Their bathrooms are clean but still falling apart. The park is located between 139th and 140th Streets off Lenox Boulevard and is well used both days I passed it. You would think of the condition of the park and its bathrooms though that the park system could do more for the neighborhood.
Another part of the neighborhood is the very busy and very famous “Harlem Hilton”, Engine 69, Ladder 28 Battalion 16 located on 143rd Street, a block that I am sure has completely changed over the years. The years of the ‘burn baby burn’ days are long over but the company was out the whole time I was there making calls all over the neighborhood. This famous fire company had seen it share of fires over the years. With all the public housing in the area, it looks like the companies are kept busy.
The ‘Harlem Hilton’ Engine 69/Ladder 28 at 248 West 143rd Street is one of the busiest houses in the FDNY
Two unique blocks that I passed was the 132nd Street neighborhood and their garden, the West 132nd Street Community Garden that is tended and planted by the neighborhood association and compliments the well-taken care of brownstones on the street. The effect must look nice in the summer.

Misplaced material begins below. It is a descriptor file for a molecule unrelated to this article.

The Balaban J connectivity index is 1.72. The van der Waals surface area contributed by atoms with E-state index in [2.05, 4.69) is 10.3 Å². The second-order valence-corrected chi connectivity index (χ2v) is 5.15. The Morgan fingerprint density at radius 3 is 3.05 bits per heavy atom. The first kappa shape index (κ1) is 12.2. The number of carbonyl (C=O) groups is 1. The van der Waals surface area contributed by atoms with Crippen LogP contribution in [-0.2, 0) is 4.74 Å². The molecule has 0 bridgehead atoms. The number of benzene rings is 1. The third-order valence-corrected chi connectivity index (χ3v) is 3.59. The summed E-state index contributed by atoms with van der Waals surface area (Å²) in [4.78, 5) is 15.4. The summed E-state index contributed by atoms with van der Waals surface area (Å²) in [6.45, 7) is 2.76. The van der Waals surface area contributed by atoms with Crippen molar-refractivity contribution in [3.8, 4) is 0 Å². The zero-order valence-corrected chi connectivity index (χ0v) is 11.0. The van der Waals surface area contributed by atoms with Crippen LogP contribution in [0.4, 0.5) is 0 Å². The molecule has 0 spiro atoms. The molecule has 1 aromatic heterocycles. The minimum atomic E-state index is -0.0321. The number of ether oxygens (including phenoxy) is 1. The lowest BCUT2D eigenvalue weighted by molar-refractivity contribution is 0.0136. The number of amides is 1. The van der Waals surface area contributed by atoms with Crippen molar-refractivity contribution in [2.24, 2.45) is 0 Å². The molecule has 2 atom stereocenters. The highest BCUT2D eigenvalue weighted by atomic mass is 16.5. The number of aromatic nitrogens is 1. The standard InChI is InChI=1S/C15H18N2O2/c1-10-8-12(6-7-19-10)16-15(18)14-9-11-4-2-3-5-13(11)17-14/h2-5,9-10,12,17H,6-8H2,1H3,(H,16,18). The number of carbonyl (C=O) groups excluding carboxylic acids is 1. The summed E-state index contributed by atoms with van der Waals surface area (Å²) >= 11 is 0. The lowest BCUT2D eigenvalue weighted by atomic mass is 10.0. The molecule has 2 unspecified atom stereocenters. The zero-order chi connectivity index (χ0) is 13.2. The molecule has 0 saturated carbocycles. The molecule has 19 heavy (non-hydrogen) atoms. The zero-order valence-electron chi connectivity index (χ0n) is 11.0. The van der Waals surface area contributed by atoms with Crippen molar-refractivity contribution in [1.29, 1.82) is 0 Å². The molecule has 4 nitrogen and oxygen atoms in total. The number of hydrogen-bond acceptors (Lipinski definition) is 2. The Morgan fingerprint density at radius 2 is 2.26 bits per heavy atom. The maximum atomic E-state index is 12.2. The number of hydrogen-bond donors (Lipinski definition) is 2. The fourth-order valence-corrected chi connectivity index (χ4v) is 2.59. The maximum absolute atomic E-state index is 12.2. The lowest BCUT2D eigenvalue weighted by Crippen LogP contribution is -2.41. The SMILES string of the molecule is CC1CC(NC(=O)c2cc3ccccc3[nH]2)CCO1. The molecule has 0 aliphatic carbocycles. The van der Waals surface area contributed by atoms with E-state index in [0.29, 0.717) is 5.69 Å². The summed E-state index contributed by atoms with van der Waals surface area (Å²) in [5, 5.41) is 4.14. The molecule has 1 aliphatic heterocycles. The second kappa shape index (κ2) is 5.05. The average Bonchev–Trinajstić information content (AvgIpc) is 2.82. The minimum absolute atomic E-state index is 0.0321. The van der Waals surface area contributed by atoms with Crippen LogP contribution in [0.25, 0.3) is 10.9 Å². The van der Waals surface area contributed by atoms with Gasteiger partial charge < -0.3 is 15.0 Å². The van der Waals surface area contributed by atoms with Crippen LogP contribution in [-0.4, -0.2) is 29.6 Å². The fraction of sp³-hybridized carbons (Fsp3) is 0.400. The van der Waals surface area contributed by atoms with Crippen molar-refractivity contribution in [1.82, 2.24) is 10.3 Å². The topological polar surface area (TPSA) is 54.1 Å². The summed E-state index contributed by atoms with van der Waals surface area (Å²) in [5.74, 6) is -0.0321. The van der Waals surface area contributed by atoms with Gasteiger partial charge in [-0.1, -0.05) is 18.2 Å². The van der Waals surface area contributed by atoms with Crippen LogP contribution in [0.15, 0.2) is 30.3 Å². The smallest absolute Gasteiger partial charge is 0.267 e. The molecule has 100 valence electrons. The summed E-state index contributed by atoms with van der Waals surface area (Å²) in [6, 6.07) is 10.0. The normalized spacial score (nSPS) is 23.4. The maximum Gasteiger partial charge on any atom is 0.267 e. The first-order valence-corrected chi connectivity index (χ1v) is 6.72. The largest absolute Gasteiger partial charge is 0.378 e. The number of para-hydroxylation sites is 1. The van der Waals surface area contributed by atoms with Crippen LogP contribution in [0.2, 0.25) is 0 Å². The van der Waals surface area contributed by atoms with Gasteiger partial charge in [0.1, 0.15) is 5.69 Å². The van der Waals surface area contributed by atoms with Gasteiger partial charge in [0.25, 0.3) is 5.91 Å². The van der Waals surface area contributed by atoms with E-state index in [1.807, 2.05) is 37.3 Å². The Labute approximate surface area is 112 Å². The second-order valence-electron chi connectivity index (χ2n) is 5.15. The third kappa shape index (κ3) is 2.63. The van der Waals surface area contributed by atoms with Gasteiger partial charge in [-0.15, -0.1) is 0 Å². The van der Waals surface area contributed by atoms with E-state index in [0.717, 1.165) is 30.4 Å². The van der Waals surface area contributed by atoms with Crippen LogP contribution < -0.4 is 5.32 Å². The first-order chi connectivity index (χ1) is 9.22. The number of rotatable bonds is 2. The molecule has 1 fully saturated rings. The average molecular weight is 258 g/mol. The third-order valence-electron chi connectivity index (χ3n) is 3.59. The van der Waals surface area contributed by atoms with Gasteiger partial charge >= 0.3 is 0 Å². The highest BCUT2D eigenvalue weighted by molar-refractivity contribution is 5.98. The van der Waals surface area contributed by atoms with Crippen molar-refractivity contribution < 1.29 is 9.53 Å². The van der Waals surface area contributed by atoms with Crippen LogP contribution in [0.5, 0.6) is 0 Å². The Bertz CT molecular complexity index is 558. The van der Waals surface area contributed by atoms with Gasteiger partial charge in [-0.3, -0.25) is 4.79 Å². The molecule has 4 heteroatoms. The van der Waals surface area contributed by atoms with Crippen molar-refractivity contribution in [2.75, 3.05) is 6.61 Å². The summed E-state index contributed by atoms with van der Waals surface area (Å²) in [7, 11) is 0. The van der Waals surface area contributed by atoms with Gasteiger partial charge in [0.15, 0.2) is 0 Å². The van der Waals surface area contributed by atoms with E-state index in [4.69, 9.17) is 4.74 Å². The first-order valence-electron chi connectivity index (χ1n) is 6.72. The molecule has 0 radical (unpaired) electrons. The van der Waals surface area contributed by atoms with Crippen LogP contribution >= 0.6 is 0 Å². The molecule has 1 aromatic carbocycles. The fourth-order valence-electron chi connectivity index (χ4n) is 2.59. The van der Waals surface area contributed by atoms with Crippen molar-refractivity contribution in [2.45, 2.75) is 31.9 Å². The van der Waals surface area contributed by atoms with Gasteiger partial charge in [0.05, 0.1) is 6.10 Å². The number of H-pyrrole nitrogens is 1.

The West 132nd Street Garden in the summer months
Another nice-looking garden is the Harlem Rose Garden at 6 East 129th Street. It was under a foot of snow the time I passed it, but it must be quite nice in June.
The West 132nd Street Block Association Garden at 108 West 132nd Street
There are also the ‘Harlem Grown’ gardens at West 127th Streets, which is an urban youth garden that caters to the children in the neighborhood by sponsoring programs and volunteer planting while working with schools to create school gardens.
Harlem Grown in the summer months
This unique program gets kids involved with the whole process of urban farming. Again under a foot of snow when I passed it, you could see traces of activity in the small green houses on the property.
Harlem Rose Garden at 6 East 129th Street
Some of the most beautiful buildings in the neighborhood was the Astor Row block on West 130th Street. These 28 single family brick houses were built by William Backhouse Astor Jr. between 1880 to 1883. These homes, mostly newly renovated have front and side yards and wooden porches that have been added again since their renovations.